Follow That Trail
of Dust Back Home
(Back Up & Push, 2006)
Pretty much everything above tells you where this band is coming from. A hooverville was a Depression-era squatters' shack named in sarcastic honor of Herbert Hoover, in the White House in 1929 when the economy collapsed and left the Great Depression in its wreckage. The title could have graced an ironically intended composition by Woody Guthrie, in whose songs the trail of dust led, as it did in the real lives of his fellow Okies, in the opposite direction. The label takes its name from an old fiddle tune.
So the music, all original, is built on the foundational likes of Guthrie, the Carter Family and Hank Williams, with echoes of revival folk singers, bluegrass outfits and the Band. Guitarist and vocalist John Bemis, who at times ("Dirt Road," "Old, Old River") sings in a voice all but indistinguishable from the younger John Prine's, has written seven of the 13 cuts, with multi-instrumentalist Greg Hanson and bassist Paul Dowds separately contributing the rest.
All of this is comfortably rooted, and the material is solid and likable, if unspectacular. I actually prefer consistency of this sort to its more frequently encountered alternative, which is the album housing a horde of forgettable nonentities but for one or two beauties that just won't give you peace. Those are the kinds of albums I always grow to despise. Follow That Trail, on the other hand, I expect to stay fond of.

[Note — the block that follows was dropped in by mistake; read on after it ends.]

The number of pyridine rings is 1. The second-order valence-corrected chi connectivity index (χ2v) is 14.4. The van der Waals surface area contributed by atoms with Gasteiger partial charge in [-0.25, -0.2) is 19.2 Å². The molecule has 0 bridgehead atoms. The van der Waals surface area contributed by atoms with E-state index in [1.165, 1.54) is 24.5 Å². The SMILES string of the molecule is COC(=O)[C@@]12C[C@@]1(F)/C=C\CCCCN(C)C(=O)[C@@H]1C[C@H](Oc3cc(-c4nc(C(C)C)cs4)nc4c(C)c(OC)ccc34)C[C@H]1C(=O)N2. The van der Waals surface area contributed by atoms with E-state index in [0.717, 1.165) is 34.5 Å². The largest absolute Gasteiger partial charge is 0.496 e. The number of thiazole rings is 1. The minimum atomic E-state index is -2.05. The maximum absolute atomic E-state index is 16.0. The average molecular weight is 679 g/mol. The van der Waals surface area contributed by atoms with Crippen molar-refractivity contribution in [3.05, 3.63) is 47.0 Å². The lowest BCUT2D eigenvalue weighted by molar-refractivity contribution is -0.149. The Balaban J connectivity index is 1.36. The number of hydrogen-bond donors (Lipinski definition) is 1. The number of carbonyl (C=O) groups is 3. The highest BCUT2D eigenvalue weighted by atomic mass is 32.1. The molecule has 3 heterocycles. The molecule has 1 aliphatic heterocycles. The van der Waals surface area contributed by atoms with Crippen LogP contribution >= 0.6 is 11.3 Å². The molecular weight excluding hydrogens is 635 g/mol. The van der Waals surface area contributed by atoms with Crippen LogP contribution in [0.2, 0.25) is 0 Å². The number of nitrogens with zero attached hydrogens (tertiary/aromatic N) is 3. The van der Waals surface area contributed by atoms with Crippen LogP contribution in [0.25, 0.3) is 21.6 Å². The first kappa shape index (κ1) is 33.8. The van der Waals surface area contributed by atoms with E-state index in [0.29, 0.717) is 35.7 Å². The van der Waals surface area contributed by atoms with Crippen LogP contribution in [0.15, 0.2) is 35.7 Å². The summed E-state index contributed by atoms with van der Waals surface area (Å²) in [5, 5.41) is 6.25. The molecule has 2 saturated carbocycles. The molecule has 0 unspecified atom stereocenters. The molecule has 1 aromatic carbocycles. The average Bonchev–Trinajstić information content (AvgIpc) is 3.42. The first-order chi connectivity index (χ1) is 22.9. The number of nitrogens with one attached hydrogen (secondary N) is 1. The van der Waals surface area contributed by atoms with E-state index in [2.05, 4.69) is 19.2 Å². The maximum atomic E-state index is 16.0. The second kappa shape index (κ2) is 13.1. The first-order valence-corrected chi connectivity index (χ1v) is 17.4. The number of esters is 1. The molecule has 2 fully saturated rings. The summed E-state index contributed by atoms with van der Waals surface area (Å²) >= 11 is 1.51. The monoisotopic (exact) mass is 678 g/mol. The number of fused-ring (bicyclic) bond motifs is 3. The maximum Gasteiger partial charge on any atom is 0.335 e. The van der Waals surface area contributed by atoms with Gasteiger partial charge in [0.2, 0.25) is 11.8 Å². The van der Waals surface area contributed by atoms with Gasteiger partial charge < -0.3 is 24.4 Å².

To my own tastes, the standout is Bemis's "Jefferson Davis Blues," the one cut arranged as an old-time stringband piece. In North Carolina, where the band members reside, kicking the Confederate president's memory and legacy may rub some folks seriously -- maybe even trigger-itchingly -- the wrong way, so give the guys credit for something like cheek or courage or both. Here's the last verse:
I found his coffin in Mississippi, the home of the brave
Hooverville co-produces with the dependably downhome-savvy James (Jimbo) Mathus. Together they set the songs inside a pleasing, largely acoustic country-rock sound that feels more genuine than anything you're going to hear on, say, a Gram Parsons album.
by Jerome Clark